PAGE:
By Elliott Goat
With journalism as a profession undergoing an intense period of upheaval and self-reflection, Grapevine Events, in conjunction with the Frontline Club, brought together some of the industry’s most prominent editors on Thursday 11 September to discuss the major issues affecting journalism today.
— Rebecca Choong Wilkins 钟碧琪 (@RChoongWilkins) September 11, 2014
Asking the panel what preoccupied them each morning, former deputy editor of The Times and chair George Brock remarked that what remained central to an editor seemed as true today as it was 30 years ago.
Emma Tucker, deputy editor of The Times, spoke of her desire to continually come up with the story that would “make a difference” whilst focusing on maintaining and expanding readership.
“In this noise, ultimately what makes people read you is good, original journalism that impacts people.”
For both Amol Rajan, editor of The Independent and Alex Miller, editor-in-chief of VICE, despite the emergence of new news formats, what drives any news organisation remains fundamentally “timeless”, as Brock put it, with the success of any story based primarily on the brilliance and commitment of the journalist who produces it.
With traditional news titles seen as occupying a difficult position inside–outside the establishment, Ian Hislop, editor of Private Eye, challenged that while journalists are often perceived as part of the old boys’ club, and by extension any way into the profession is one based on patronage, this proximity was ultimately the necessary price paid for access.
“What we try to do is say: we know how this works, we know the people who are there, let’s tell the truth . . . and the more people you know the more people who tell you things.”
“That being said,” commented Miller, “the only reason I am on this panel, is precisely because we [at VICE] have made the most of being entirely outside the establishment. Going and doing stuff that grey guys from BBC and ITV and Channel 4 have been doing for a very long time but changing it and presenting it on new media, in a slightly different tone. It’s made people pay attention – which really is the benefit of being an outsider.”
Elaborating on how the tone of emerging news outlets, such as VICE, had attracted and engaged a new demographic, Miller spoke of challenging “a collective decision that news was the preserve of a certain type of person, who wore certain type of clothes and who spoke in a certain type of way”.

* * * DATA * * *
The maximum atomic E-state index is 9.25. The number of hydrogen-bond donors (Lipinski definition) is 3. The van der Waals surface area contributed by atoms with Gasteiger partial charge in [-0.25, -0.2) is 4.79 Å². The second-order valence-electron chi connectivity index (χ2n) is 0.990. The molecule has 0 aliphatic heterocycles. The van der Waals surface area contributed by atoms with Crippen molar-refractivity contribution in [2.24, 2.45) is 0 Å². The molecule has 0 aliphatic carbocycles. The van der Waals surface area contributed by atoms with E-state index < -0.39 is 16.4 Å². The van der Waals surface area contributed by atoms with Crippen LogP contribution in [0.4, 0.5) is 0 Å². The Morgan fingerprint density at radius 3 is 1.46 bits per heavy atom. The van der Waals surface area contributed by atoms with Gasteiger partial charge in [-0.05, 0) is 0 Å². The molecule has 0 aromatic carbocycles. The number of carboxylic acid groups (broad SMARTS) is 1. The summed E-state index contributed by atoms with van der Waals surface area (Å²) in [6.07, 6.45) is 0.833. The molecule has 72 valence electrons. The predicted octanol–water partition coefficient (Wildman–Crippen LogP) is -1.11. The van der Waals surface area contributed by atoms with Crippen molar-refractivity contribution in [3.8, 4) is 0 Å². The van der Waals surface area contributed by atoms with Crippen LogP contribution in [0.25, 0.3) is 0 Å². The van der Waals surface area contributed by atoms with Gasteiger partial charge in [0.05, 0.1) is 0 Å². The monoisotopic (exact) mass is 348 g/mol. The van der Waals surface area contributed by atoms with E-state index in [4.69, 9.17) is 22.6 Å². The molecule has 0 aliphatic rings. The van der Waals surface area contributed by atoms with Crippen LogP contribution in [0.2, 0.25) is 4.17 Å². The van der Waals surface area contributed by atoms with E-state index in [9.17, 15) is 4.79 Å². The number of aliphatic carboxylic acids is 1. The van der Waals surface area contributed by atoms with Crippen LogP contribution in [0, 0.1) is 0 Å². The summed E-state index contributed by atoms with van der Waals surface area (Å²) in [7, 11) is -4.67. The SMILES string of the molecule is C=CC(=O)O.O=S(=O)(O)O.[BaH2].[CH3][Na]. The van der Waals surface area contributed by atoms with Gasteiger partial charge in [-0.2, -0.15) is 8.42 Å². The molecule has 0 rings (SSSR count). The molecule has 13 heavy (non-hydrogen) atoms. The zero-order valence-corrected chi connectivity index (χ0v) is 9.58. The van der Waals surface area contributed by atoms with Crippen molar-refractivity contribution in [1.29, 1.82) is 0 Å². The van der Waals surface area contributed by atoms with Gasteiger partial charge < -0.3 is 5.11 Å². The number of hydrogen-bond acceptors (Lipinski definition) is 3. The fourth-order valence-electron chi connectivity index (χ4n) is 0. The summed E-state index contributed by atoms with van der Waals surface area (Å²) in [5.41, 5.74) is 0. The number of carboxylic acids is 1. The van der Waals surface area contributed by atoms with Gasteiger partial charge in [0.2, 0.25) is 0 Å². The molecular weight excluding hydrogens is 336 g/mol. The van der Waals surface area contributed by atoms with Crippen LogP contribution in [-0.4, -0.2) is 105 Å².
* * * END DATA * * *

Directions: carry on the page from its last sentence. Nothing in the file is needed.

“I think by just presenting news as you would have a conversation with a friend has actually managed to break down more barriers that we ever thought we would and at the same time disprove some bullshit that the establishment had all collectively agreed that young people didn’t give a crap about what happened outside their own lives.”
Moving from journalism as part of the establishment to establishing a community of readers, there was a general agreement amongst the panel that news was a product which should ultimately be paid for in some form (as it has always traditionally been).
While for Tucker and The Times paywall model, the concept of readers has now literally shifted to a point where “we don’t have readers anymore . . . we have members”. For Rajan, the “nostalgia around the history of Fleet Street” and specifically the role of local newspapers in the community belies the changing nature of the way people identify and define themselves as consumers of news.
“In the digital age there is a kind of unbundling. Now people are promiscuous buyers [whereas once you would have people loyal to one title]. The idea behind membership is to try to rebuild that attachment to a particular institution.
“Possibly the most viable future for most newspapers to go down is the model where you pay online, because actually one way of creating membership is to create customers and if you get people to pay for what you do, you create a sense of engagement and commitment.”
Until people restore the link between quality journalism and paying for it, Rajan continued, that sense of community is going to be fractured. If you are a company which is ultimately trying to hit the bottom line you need to establish a bond between customers and product.
— Harriet Line (@HarriLine) September 11, 2014
For Hislop, the very act of buying a copy of Private Eye is like belonging to a club.
“Eye readers are a people with a particular attitude and a particular desire and I like the idea of them. I think they form their own club.”
However, while Miller agreed that creating a community was important, the debate within traditional news organisations into how best build this community is ultimately outmoded. “The internet does that on its own.”
Alex Hern of The Guardian commented that these technological advancements, which have so disrupted the practice and organisation of journalism, have also shifted the way in which we communicate.
“It is really important to remember that our generation is the first one ever where writing and the written word has been the primary way of communicating. We are more comfortable than ever before expressing ourselves, not just in considered journalism, but in every register of written language.”
Surely a development which can ultimately only benefit journalism and the industry.